U.S. Senator Tammy Duckworth and U.S. Representative John Sarbanes have jointly introduced a new bill—the Websites and Software Applications Accessibility Act (the Act)—to address barriers that Americans with disabilities encounter when attempting to use websites and apps. The Act proposes to codify digital accessibility requirements for websites and apps, set schedules for continuous accessibility-related rulemaking to keep up with technological changes, and establish organizations to serve as support structures to facilitate digital accessibility. If enacted, the Act would fill a hole left open by the Americans with Disabilities Act (ADA), which has been interpreted by some (but not all) courts to apply to websites and apps.
The U.S. Department of Justice (DOJ) recently announced its intention to adopt rules setting forth web accessibility standards for state and local government entities, which are regulated under Title II of the Americans with Disabilities Act (ADA). If adopted, the rules would be the first of their kind under the ADA. The publication of this announcement may portend future action by the DOJ to adopt web accessibility requirements under Title III of the ADA, which covers a wide range of private businesses that provide goods and services to the public.…
On March 18, 2022, the U.S. Department of Justice (DOJ) issued new guidance (Web Accessibility Guidance) advising state and local governments and businesses open to the public on how to make their websites accessible to people with disabilities, based on the understanding that the Americans with Disabilities Act (ADA) applies to web content. The Web Accessibility Guidance represents the latest articulation of the DOJ’s position on this issue, and it may portend future regulatory enforcement and rulemaking activity in the web accessibility space.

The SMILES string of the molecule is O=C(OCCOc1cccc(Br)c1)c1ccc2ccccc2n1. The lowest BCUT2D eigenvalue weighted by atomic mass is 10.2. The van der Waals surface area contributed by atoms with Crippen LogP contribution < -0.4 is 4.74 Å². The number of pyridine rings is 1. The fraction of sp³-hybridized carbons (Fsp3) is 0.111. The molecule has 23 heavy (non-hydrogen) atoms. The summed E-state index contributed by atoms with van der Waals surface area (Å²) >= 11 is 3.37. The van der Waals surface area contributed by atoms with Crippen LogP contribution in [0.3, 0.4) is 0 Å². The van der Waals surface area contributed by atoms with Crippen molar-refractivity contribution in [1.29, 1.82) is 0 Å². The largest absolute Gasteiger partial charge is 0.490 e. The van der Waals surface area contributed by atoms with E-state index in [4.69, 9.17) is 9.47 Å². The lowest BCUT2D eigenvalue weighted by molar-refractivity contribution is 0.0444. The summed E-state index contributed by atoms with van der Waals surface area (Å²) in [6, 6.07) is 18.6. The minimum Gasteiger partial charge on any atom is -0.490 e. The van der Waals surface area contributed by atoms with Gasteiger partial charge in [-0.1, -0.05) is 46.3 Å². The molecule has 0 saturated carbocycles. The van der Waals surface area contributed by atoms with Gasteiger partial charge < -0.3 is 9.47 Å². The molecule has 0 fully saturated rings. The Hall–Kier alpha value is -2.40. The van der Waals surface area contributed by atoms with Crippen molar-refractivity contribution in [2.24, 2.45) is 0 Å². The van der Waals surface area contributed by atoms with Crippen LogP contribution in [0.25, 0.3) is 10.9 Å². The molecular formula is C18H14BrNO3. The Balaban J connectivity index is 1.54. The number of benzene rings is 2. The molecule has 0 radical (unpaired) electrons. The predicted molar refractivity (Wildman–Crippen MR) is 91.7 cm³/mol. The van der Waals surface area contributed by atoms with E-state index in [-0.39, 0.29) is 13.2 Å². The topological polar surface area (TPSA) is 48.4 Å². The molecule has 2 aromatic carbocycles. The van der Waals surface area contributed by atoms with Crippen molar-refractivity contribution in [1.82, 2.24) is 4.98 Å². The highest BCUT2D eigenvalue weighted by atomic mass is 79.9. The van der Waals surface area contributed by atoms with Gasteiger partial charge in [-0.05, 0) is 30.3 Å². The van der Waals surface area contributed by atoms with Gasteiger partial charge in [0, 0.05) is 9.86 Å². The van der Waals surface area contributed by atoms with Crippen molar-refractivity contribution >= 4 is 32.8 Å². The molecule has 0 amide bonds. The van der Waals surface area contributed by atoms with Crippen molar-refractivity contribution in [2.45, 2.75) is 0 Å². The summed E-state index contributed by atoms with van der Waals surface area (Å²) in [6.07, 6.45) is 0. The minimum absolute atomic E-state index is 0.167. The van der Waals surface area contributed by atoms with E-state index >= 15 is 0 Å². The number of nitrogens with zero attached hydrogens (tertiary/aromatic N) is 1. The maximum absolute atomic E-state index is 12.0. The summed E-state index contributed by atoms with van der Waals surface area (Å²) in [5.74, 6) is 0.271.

Continue Reading Justice Department Issues ADA Web Accessibility Guidance
- The U.S. Court of Appeals for the Eleventh Circuit has declined to reconsider its decision to vacate the trial court’s judgment in Gil v. Winn-Dixie Stores, Inc., ending litigation on one of the most significant website accessibility cases in the country. See our recent blog post regarding previous developments.
- On February 28, 2022, almost 200 advocacy groups, led by the American Council of the Blind and others, published a “Joint Letter to Enforce Accessibility Standards” to the head of the U.S. Department of Justice (DOJ) Civil Rights Division.
In November and December 2021, the U.S. Department of Justice entered into settlement agreements with two private companies and one public entity addressing website accessibility, signaling increased enforcement activity in this area. This update provides more information about the settlement agreements and DOJ’s approach to website accessibility.
- The U.S. Court of Appeals for the Eleventh Circuit recently vacated its April 2021 opinion holding that websites do not constitute places of public accommodations under Title III of the Americans with Disabilities Act (ADA).